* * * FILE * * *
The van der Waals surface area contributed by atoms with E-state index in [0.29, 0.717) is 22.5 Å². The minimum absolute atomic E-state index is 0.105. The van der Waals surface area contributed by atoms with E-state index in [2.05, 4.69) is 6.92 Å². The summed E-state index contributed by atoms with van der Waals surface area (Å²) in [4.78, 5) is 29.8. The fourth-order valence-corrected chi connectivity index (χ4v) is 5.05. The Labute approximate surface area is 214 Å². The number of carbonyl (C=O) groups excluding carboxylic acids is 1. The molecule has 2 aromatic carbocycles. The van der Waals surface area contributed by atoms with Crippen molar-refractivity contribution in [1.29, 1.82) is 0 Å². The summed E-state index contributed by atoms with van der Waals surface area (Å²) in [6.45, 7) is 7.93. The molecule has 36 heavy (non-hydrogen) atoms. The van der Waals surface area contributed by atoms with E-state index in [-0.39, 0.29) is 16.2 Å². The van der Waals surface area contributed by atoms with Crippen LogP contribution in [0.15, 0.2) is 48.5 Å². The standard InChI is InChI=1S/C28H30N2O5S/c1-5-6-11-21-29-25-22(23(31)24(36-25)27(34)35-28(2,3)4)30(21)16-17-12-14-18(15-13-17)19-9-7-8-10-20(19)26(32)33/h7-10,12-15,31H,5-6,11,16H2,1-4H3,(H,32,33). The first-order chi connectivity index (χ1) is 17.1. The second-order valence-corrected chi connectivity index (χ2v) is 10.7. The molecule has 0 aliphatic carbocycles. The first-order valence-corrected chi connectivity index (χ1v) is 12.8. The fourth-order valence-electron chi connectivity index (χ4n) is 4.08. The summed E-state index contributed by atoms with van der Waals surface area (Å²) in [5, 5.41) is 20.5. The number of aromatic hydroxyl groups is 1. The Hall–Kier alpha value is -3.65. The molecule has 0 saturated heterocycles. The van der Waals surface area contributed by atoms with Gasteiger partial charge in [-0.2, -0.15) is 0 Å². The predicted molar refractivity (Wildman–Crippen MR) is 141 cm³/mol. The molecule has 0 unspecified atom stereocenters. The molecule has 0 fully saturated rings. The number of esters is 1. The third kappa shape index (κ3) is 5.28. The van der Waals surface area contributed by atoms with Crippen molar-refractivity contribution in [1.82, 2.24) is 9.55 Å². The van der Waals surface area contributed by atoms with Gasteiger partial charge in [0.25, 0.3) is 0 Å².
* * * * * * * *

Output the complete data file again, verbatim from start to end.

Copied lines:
The van der Waals surface area contributed by atoms with E-state index in [0.29, 0.717) is 22.5 Å². The minimum absolute atomic E-state index is 0.105. The van der Waals surface area contributed by atoms with E-state index in [2.05, 4.69) is 6.92 Å². The summed E-state index contributed by atoms with van der Waals surface area (Å²) in [4.78, 5) is 29.8. The fourth-order valence-corrected chi connectivity index (χ4v) is 5.05. The Labute approximate surface area is 214 Å². The number of carbonyl (C=O) groups excluding carboxylic acids is 1. The molecule has 2 aromatic carbocycles. The van der Waals surface area contributed by atoms with Crippen molar-refractivity contribution in [1.29, 1.82) is 0 Å². The summed E-state index contributed by atoms with van der Waals surface area (Å²) in [6.45, 7) is 7.93. The molecule has 36 heavy (non-hydrogen) atoms. The van der Waals surface area contributed by atoms with E-state index in [-0.39, 0.29) is 16.2 Å². The van der Waals surface area contributed by atoms with Crippen LogP contribution in [0.15, 0.2) is 48.5 Å². The standard InChI is InChI=1S/C28H30N2O5S/c1-5-6-11-21-29-25-22(23(31)24(36-25)27(34)35-28(2,3)4)30(21)16-17-12-14-18(15-13-17)19-9-7-8-10-20(19)26(32)33/h7-10,12-15,31H,5-6,11,16H2,1-4H3,(H,32,33). The first-order chi connectivity index (χ1) is 17.1. The second-order valence-corrected chi connectivity index (χ2v) is 10.7. The molecule has 0 aliphatic carbocycles. The first-order valence-corrected chi connectivity index (χ1v) is 12.8. The fourth-order valence-electron chi connectivity index (χ4n) is 4.08. The summed E-state index contributed by atoms with van der Waals surface area (Å²) in [5, 5.41) is 20.5. The number of aromatic hydroxyl groups is 1. The Hall–Kier alpha value is -3.65. The molecule has 0 saturated heterocycles. The van der Waals surface area contributed by atoms with Gasteiger partial charge in [-0.2, -0.15) is 0 Å². The predicted molar refractivity (Wildman–Crippen MR) is 141 cm³/mol. The molecule has 0 unspecified atom stereocenters. The molecule has 0 fully saturated rings. The number of esters is 1. The third kappa shape index (κ3) is 5.28. The van der Waals surface area contributed by atoms with Crippen molar-refractivity contribution in [1.82, 2.24) is 9.55 Å². The van der Waals surface area contributed by atoms with Gasteiger partial charge in [0.25, 0.3) is 0 Å².